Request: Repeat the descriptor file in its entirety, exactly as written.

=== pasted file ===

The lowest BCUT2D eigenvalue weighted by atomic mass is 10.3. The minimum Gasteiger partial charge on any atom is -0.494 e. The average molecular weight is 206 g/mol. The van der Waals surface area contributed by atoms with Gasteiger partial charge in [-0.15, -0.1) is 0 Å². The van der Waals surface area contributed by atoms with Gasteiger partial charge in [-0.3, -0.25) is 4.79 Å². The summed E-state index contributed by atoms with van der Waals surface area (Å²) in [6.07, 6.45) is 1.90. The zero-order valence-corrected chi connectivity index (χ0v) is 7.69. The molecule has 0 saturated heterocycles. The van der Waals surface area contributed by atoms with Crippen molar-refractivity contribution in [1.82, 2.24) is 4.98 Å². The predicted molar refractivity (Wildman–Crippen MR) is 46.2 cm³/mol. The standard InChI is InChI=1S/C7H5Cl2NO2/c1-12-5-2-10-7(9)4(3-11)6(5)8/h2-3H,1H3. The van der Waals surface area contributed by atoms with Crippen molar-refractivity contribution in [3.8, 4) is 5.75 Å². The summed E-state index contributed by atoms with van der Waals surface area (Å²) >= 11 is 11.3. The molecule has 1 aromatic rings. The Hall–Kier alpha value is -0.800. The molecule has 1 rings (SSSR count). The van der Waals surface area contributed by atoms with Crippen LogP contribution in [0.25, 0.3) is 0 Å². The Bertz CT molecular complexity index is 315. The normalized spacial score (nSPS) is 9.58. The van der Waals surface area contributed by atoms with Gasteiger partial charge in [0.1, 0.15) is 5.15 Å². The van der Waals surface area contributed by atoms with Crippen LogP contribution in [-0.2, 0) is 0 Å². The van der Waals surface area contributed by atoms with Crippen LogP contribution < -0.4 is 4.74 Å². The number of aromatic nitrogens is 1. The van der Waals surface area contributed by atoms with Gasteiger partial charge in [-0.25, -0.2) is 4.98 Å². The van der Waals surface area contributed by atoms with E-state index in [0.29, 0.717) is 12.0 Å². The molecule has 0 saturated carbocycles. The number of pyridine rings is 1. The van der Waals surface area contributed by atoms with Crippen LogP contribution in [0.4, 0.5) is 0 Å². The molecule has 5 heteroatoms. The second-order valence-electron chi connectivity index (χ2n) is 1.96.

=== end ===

The lowest BCUT2D eigenvalue weighted by atomic mass is 10.3. The minimum Gasteiger partial charge on any atom is -0.494 e. The average molecular weight is 206 g/mol. The van der Waals surface area contributed by atoms with Gasteiger partial charge in [-0.15, -0.1) is 0 Å². The van der Waals surface area contributed by atoms with Gasteiger partial charge in [-0.3, -0.25) is 4.79 Å². The summed E-state index contributed by atoms with van der Waals surface area (Å²) in [6.07, 6.45) is 1.90. The zero-order valence-corrected chi connectivity index (χ0v) is 7.69. The molecule has 0 saturated heterocycles. The van der Waals surface area contributed by atoms with Crippen molar-refractivity contribution in [1.82, 2.24) is 4.98 Å². The predicted molar refractivity (Wildman–Crippen MR) is 46.2 cm³/mol. The standard InChI is InChI=1S/C7H5Cl2NO2/c1-12-5-2-10-7(9)4(3-11)6(5)8/h2-3H,1H3. The van der Waals surface area contributed by atoms with Crippen molar-refractivity contribution in [3.8, 4) is 5.75 Å². The summed E-state index contributed by atoms with van der Waals surface area (Å²) >= 11 is 11.3. The molecule has 1 aromatic rings. The Hall–Kier alpha value is -0.800. The molecule has 1 rings (SSSR count). The van der Waals surface area contributed by atoms with Crippen LogP contribution in [0.25, 0.3) is 0 Å². The Bertz CT molecular complexity index is 315. The normalized spacial score (nSPS) is 9.58. The van der Waals surface area contributed by atoms with Gasteiger partial charge in [0.1, 0.15) is 5.15 Å². The van der Waals surface area contributed by atoms with Crippen LogP contribution in [-0.2, 0) is 0 Å². The van der Waals surface area contributed by atoms with Crippen LogP contribution < -0.4 is 4.74 Å². The number of aromatic nitrogens is 1. The van der Waals surface area contributed by atoms with Gasteiger partial charge in [-0.25, -0.2) is 4.98 Å². The van der Waals surface area contributed by atoms with E-state index in [0.29, 0.717) is 12.0 Å². The molecule has 0 saturated carbocycles. The number of pyridine rings is 1. The van der Waals surface area contributed by atoms with Crippen LogP contribution in [0.4, 0.5) is 0 Å². The molecule has 5 heteroatoms. The second-order valence-electron chi connectivity index (χ2n) is 1.96.